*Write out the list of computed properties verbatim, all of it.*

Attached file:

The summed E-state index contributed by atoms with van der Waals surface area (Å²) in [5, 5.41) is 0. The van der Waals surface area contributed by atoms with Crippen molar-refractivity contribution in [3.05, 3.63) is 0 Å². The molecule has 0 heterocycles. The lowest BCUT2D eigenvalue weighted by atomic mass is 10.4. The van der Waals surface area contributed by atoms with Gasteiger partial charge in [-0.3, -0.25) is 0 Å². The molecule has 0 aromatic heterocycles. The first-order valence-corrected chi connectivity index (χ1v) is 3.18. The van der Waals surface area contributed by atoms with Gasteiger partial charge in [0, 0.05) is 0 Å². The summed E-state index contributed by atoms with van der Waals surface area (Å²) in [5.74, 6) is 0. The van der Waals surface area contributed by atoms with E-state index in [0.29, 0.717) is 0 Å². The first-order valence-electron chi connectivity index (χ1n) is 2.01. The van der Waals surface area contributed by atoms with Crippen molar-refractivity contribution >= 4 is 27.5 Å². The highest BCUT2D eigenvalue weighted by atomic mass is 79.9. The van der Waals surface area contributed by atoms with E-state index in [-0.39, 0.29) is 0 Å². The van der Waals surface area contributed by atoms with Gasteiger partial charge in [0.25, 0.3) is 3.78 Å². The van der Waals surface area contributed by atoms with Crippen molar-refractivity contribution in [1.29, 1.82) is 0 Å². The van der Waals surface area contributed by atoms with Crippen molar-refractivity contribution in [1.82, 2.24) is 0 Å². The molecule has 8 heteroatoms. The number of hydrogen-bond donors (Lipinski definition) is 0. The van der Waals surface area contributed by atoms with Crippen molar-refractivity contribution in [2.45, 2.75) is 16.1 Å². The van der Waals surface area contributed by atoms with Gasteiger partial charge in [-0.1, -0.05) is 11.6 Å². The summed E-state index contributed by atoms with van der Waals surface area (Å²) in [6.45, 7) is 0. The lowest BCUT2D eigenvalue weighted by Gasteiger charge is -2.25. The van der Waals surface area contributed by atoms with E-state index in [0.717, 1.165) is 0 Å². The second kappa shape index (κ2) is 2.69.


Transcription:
The summed E-state index contributed by atoms with van der Waals surface area (Å²) in [5, 5.41) is 0. The van der Waals surface area contributed by atoms with Crippen molar-refractivity contribution in [3.05, 3.63) is 0 Å². The molecule has 0 heterocycles. The lowest BCUT2D eigenvalue weighted by atomic mass is 10.4. The van der Waals surface area contributed by atoms with Gasteiger partial charge in [-0.3, -0.25) is 0 Å². The molecule has 0 aromatic heterocycles. The first-order valence-corrected chi connectivity index (χ1v) is 3.18. The van der Waals surface area contributed by atoms with Gasteiger partial charge in [0, 0.05) is 0 Å². The summed E-state index contributed by atoms with van der Waals surface area (Å²) in [5.74, 6) is 0. The van der Waals surface area contributed by atoms with E-state index in [0.29, 0.717) is 0 Å². The first-order valence-electron chi connectivity index (χ1n) is 2.01. The van der Waals surface area contributed by atoms with Crippen molar-refractivity contribution >= 4 is 27.5 Å². The highest BCUT2D eigenvalue weighted by atomic mass is 79.9. The van der Waals surface area contributed by atoms with E-state index in [-0.39, 0.29) is 0 Å². The van der Waals surface area contributed by atoms with Gasteiger partial charge in [0.25, 0.3) is 3.78 Å². The van der Waals surface area contributed by atoms with Crippen molar-refractivity contribution in [1.29, 1.82) is 0 Å². The van der Waals surface area contributed by atoms with Crippen molar-refractivity contribution in [1.82, 2.24) is 0 Å². The molecule has 8 heteroatoms. The number of hydrogen-bond donors (Lipinski definition) is 0. The van der Waals surface area contributed by atoms with Crippen molar-refractivity contribution in [2.45, 2.75) is 16.1 Å². The van der Waals surface area contributed by atoms with Gasteiger partial charge in [-0.1, -0.05) is 11.6 Å². The summed E-state index contributed by atoms with van der Waals surface area (Å²) in [6.45, 7) is 0. The lowest BCUT2D eigenvalue weighted by Gasteiger charge is -2.25. The van der Waals surface area contributed by atoms with E-state index in [0.717, 1.165) is 0 Å². The second kappa shape index (κ2) is 2.69.